A longish chapter today, so fix some tea and find a comfy chair to settle down in. Before, if you’re able to download videos off YouTube I would highly recommend you watch this video, as I feel most certain it contains the answers to a question nagging us all, namely: Why are we here, and why are we the way we are? Do turn up the volume a bit, and see it through. You won’t regret it. Then again, you might.
Now, on to the next chapter.
Callahan’s flight suit was soaked through, sweat was running down his face and neck then down into his t-shirt, and the sandwiches he’d eaten five hours ago were long gone. His hands were soaked, too, and his grip on the stick was at best tenuous now; Chapman was in back helping wrap steri-pads on another badly burned firefighter, leaving him alone up front. He checked VOR 1 and re-checked his intercept angle, heading for the Coffee Creek Volunteer Fire Department landing pad for the fifth time in as many hours.
And still he couldn’t get C-Med out of his mind. The white snake seemed to be with him constantly now, coiling like a feeling he just couldn’t shake.
He double checked his altitude as the 412 flew through another wall of bright orange smoke filled with drifting embers, and he looked at the clock on the panel before he shook his head. ‘Almost midnight,’ he said to himself, ‘and these clouds almost look like high noon…”
The Huey flew out of the smoke and Callahan could just see Coffee Creek ahead when Chapman crawled back into the left seat. Callahan looked at the kid and shook his head; Chapman’s face and hands were covered in blood and soot and now he had the same hollow look in his eyes he’d seen in the eyes of his fellow pilots in ‘Nam.
“How ya doing, Ace?” he said after the kid got his helmet back on.
“Man, I didn’t know anything could be this fucking intense.”
“Well, if it’s any consolation, this is the worst flying I’ve been through since ’68.”
“Man, this is some mean shit.”
“Yeah, like I said, how are you doing?”
Chapman looked at Callahan, then at the mess in back. “I don’t know, man. I just don’t know.”
“Well, eight hours in the rack and you’ll know what to do.”
“What to do, sir?”
“You’re thinking about calling it quits, right?”
“Uh, Hell no, sir. I’m just tired, that’s all.”
Callahan tried not to smile. “Well, we’re both over the limit, so let’s grab some rack time once we get back to Center.”
“Is there anyone there to help clean out the rear, sir?”
“How bad is it?”
“Blood is two inches deep in places.”
Callahan nodded then switched to COMM 2: “Cat 1 to Cat 3 on 2.”
“Cat 3, go.”
“Landing at Center in five.”
“Got it. We’re both going to need a clean up crew, and we’ve got a lot of blood on board.”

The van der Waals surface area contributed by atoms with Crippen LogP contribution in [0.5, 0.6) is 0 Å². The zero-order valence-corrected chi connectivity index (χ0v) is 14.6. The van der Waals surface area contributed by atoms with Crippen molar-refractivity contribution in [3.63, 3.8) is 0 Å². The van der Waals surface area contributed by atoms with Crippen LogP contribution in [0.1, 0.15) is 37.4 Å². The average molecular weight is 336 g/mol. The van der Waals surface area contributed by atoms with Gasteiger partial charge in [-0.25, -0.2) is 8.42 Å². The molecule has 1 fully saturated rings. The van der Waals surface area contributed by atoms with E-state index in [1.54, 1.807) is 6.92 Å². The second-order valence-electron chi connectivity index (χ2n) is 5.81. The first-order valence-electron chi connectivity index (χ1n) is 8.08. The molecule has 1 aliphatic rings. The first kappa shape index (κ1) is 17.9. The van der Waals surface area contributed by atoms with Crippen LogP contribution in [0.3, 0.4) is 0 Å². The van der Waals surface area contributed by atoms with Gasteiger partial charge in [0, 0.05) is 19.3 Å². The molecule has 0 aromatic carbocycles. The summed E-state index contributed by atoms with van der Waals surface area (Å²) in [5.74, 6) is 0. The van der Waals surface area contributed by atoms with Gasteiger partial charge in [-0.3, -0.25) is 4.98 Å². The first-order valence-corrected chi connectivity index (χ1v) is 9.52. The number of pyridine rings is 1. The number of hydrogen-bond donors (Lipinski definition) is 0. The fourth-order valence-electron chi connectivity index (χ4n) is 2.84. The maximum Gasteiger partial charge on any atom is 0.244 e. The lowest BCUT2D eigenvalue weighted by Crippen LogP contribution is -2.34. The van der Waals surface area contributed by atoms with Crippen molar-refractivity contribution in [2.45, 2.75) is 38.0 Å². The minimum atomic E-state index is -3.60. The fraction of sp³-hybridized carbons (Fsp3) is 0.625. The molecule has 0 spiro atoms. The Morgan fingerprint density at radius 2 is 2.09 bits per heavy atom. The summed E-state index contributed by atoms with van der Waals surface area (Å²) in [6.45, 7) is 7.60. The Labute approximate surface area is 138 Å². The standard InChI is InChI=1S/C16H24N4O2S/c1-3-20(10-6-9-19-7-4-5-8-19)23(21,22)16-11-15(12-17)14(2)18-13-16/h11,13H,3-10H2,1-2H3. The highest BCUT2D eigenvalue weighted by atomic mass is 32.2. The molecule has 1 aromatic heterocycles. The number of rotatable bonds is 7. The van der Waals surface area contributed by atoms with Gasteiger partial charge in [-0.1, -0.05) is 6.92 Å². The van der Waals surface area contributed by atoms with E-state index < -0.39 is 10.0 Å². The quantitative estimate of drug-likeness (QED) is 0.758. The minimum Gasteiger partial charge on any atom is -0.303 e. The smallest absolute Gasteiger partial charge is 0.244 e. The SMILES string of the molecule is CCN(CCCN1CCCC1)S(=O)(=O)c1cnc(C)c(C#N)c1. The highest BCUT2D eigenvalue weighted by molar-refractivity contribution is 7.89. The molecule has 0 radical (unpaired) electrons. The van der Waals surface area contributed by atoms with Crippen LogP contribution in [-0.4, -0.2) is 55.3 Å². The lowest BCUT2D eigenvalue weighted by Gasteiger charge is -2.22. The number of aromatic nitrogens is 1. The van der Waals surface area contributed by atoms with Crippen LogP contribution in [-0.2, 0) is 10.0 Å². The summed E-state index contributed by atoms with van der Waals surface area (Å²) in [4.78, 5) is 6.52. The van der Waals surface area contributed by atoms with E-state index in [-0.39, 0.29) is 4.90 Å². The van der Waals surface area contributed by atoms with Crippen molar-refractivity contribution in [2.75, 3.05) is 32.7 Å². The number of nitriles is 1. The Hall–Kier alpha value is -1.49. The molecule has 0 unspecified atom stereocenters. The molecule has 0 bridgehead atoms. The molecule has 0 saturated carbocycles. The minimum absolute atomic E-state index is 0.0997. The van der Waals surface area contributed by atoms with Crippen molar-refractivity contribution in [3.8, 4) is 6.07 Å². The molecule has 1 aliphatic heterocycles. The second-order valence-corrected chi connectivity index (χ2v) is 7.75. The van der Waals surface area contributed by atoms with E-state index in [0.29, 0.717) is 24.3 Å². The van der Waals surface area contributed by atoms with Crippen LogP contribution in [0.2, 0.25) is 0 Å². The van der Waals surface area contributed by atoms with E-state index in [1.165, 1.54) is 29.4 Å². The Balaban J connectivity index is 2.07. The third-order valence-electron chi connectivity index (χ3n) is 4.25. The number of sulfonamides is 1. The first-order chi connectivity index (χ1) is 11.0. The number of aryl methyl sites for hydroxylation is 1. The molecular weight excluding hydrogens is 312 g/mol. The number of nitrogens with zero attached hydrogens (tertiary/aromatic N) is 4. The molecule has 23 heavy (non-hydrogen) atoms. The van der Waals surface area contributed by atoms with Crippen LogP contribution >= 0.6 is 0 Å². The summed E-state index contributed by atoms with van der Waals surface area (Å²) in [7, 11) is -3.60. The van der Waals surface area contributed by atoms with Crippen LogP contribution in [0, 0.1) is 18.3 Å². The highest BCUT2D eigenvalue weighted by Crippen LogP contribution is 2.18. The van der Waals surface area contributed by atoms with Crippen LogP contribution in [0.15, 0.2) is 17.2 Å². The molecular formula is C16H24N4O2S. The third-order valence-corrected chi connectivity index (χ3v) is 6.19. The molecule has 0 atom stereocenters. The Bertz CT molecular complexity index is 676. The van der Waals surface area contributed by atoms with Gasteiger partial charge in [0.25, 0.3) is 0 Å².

“We do too. I’ll see what we can muster-up. Our staff is still pretty thin up here, so don’t expect much. How far out are you?”
“Going to drop ten at the Creek, then come on down for some rack time.”
“Okay. We’ll be waiting for you here.”
“Cat 1 out.” That done, he turned to Chapman. “Take the stick for a second, would you?” He pulled out a hand towel from a pouch on his leg and wiped his hands, then he handed the cloth to Chapman. “My helicopter,” he added.
“You got it. Thanks.” Chapman tried to clean his hands but there was too much dried blood on them and he tightened-up when he realized what it was. “Was it like this over there?”
“Yeah, for ten months straight. I got there just before Tet cooked off.”
“That was the thing in ’68?”
“It was indeed,” Callahan sighed, stunned but not really surprised that one of the defining times of his life had become so casually – what? – forgotten?
He lined up on the pasture behind the fire department’s station, then made his flare – as close to the row of waiting ambulances as he dared – then he looked over to the Reed Cross canteen and saw that it had closed down for the night. He sighed again, then waited for the signal that the pad was clear and that they could take off. A few minutes later they were airborne and headed for the fuel depot at Trinity Center, Chapman so tired he was about to doze-off, and that too made him think about ’68.
Don McCall was finishing up his training to move over to the S-76, but Callahan regretted that move now. McCall would be perfect to head up operations in Redding, so he’d have to have a talk with him…soon.
Next his thought’s drifted to Fujiko, then to a new project under development near Fisherman’s Wharf – then he looked out the windshield and saw a wall of trees ahead…
He chopped the throttle and pulled up on the collective – effectively stopping in mid-air – and Chapman woke in a start, reached for the stick…